This has been a season of growth for me- of wrestling and searching and a working through of many things. I am so thankful for my Somali friends who have become my teachers, imparting their wisdom in a variety of ways these past few months (years?).
Sometimes I receive messages thanking me (and Mark) for our work for refugees here in Bangkok. And sometimes I can feel in myself this need to be recognized, or rewarded (or at least respected) for my advocacy efforts in this crazy city. It’s true the work is hard and it’s nice to be appreciated. But it’s also true, unfortunately so, that I realized several years ago that if I’m not careful I have a bit of a hero complex.
But friends, I so don’t want you to miss who the hero is in this story- in all these stories that have intersected with mine. I, I am confident, am just the narrator- the teller (and the keeper) of these stories. I have been honored and touched and changed (and rocked to the core) by the knowing of these stories and these people- and they- these strong, brave, intelligent, persevering young men and women- they are the heroes.
A few weeks ago a sweet family sat with us as we asked their opinion about one of our videos for Zaki’s gofundme. They were away from their home for the day because immigration was raiding their apartment complex and they were hoping to avoid arrest. They cried when we all discussed the video- silently let their tears fall. And I have been thinking about things like collective/historical trauma since then. But also- I have wondered at their capacity to mourn for their friend when their reality is so similar. I am so thankful for them and how they are teaching me about how to grieve and how to hope, anyways.
Last week I went to visit a young woman and her 9 month old baby in the IDC. The husband/father met me outside the IDC to pass me a few articles of clothing and a letter to give to his wife. He peppered me with questions I should ask his wife- about the baby and how they were both doing. He probably told me a dozen times that I should be strong- and remind her that she is strong too. While we were waiting for the visitor requests to be processed we sat chatting over coffee. We’d observed several of the large, caged vans pulling out of the parking lot earlier and so remarked that it seemed more raids were planned. I said something like, “these people are horrible” or a similar sentiment. And my friend, who has been unable to eat or sleep for worry of his wife and daughter said, “people are different- some of them are good”. And then he told me about some of his positive experiences with immigration officers. And so I am thankful for my friend who didn’t mind to reprimand me, who wouldn’t allow me to make a generalization about a large group of people. I am thankful that even though he has every reason to allow hate to rule his heart- he chooses to look for the good. Man- I want to be like that.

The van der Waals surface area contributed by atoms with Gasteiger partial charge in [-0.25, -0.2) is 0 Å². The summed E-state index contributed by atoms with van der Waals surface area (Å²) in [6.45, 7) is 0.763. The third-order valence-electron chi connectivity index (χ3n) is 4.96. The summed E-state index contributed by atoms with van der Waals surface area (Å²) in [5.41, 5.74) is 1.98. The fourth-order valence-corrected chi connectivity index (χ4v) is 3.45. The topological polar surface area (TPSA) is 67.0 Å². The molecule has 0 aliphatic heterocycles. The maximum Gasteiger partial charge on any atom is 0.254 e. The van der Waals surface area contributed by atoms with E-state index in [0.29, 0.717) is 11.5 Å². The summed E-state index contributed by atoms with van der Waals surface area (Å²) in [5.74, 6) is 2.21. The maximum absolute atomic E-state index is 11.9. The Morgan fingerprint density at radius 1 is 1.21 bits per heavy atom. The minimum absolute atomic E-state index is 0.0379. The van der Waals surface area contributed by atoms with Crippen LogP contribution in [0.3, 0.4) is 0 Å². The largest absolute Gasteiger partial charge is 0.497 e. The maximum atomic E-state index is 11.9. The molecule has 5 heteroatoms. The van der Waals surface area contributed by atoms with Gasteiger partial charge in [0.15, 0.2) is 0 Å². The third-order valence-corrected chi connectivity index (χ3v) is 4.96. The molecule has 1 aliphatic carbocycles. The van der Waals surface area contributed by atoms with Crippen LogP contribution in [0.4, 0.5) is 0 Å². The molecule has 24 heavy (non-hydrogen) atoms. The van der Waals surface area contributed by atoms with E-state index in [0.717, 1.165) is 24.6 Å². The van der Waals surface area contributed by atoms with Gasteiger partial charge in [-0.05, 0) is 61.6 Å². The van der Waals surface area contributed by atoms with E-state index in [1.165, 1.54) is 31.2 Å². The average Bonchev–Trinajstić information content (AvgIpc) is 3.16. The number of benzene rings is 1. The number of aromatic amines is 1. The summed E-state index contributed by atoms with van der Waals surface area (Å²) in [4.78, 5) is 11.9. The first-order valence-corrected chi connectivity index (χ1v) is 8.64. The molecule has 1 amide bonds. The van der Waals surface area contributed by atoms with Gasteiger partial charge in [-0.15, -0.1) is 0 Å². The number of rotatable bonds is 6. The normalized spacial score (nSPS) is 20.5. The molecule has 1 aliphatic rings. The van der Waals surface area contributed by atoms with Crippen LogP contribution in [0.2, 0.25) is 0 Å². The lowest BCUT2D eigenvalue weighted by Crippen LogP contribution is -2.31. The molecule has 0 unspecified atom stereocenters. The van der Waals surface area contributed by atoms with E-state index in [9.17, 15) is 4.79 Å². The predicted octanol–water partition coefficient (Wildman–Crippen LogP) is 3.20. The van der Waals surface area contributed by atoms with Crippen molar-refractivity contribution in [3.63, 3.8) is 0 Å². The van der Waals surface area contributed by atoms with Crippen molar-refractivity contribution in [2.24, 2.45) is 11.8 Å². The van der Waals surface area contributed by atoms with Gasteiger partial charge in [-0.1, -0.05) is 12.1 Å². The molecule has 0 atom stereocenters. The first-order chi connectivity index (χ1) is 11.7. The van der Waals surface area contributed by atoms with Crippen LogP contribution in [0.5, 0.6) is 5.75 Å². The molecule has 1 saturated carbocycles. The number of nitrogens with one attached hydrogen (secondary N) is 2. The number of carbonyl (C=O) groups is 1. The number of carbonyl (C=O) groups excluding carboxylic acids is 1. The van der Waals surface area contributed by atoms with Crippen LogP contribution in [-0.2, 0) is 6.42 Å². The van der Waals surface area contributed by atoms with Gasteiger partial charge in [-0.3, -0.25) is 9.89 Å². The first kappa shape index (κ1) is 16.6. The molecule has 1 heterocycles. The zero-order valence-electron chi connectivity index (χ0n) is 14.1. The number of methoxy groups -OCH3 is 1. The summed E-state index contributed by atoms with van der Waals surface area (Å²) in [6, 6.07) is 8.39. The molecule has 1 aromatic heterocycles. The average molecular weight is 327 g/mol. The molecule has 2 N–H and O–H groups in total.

Earlier this week we shared a meal with another refugee friend. He told us that this month he hasn’t had many expenses and he wants to contribute to Zaki’s gofundme. He gets about $150/month and he gave half of it away. I am not sure if I’ve ever been more humbled than to accept a gift from this sweet teenaged kid who despite all the shit he has gone through still wants to do and be good. I am so thankful to know him- am so thankful for the way he has challenged me to reflect on my “generosity”, on what I sacrifice to love others.
How enriched and full and fun (and funny) my life has become because I have learned from my Somali friends. To all of you Somalis out there who have crossed paths with me- I am so thankful for the ways you have taught me, put up with me, and allowed me to be (in some small ways) a part of your story. I am better because of it. And you guys (and girls) are all my heroes!